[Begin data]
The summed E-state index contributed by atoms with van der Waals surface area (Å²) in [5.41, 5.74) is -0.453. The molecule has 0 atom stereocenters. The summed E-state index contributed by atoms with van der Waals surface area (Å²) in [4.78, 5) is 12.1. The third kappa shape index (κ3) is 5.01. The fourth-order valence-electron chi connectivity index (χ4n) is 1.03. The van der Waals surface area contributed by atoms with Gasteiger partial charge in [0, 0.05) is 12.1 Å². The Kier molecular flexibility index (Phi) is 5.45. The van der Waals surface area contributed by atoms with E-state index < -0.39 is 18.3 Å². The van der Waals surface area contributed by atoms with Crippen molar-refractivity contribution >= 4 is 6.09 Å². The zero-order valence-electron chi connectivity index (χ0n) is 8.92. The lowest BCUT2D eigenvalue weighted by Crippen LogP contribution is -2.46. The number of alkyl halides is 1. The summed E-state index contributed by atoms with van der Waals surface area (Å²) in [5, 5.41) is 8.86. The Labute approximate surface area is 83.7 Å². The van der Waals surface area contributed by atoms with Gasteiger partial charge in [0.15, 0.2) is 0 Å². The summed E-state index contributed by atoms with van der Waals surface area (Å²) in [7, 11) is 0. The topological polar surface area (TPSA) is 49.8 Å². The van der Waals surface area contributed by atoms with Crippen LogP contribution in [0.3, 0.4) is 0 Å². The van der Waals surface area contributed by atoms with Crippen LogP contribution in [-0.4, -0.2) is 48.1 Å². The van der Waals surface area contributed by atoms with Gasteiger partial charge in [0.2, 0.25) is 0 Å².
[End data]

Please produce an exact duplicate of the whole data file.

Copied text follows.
The summed E-state index contributed by atoms with van der Waals surface area (Å²) in [5.41, 5.74) is -0.453. The molecule has 0 atom stereocenters. The summed E-state index contributed by atoms with van der Waals surface area (Å²) in [4.78, 5) is 12.1. The third kappa shape index (κ3) is 5.01. The fourth-order valence-electron chi connectivity index (χ4n) is 1.03. The van der Waals surface area contributed by atoms with Gasteiger partial charge in [0, 0.05) is 12.1 Å². The Kier molecular flexibility index (Phi) is 5.45. The van der Waals surface area contributed by atoms with E-state index < -0.39 is 18.3 Å². The van der Waals surface area contributed by atoms with Crippen molar-refractivity contribution >= 4 is 6.09 Å². The zero-order valence-electron chi connectivity index (χ0n) is 8.92. The lowest BCUT2D eigenvalue weighted by Crippen LogP contribution is -2.46. The number of alkyl halides is 1. The summed E-state index contributed by atoms with van der Waals surface area (Å²) in [5, 5.41) is 8.86. The Labute approximate surface area is 83.7 Å². The van der Waals surface area contributed by atoms with Gasteiger partial charge in [0.15, 0.2) is 0 Å². The summed E-state index contributed by atoms with van der Waals surface area (Å²) in [7, 11) is 0. The topological polar surface area (TPSA) is 49.8 Å². The van der Waals surface area contributed by atoms with Crippen LogP contribution in [0.3, 0.4) is 0 Å². The van der Waals surface area contributed by atoms with Crippen LogP contribution in [-0.4, -0.2) is 48.1 Å². The van der Waals surface area contributed by atoms with Gasteiger partial charge in [0.2, 0.25) is 0 Å².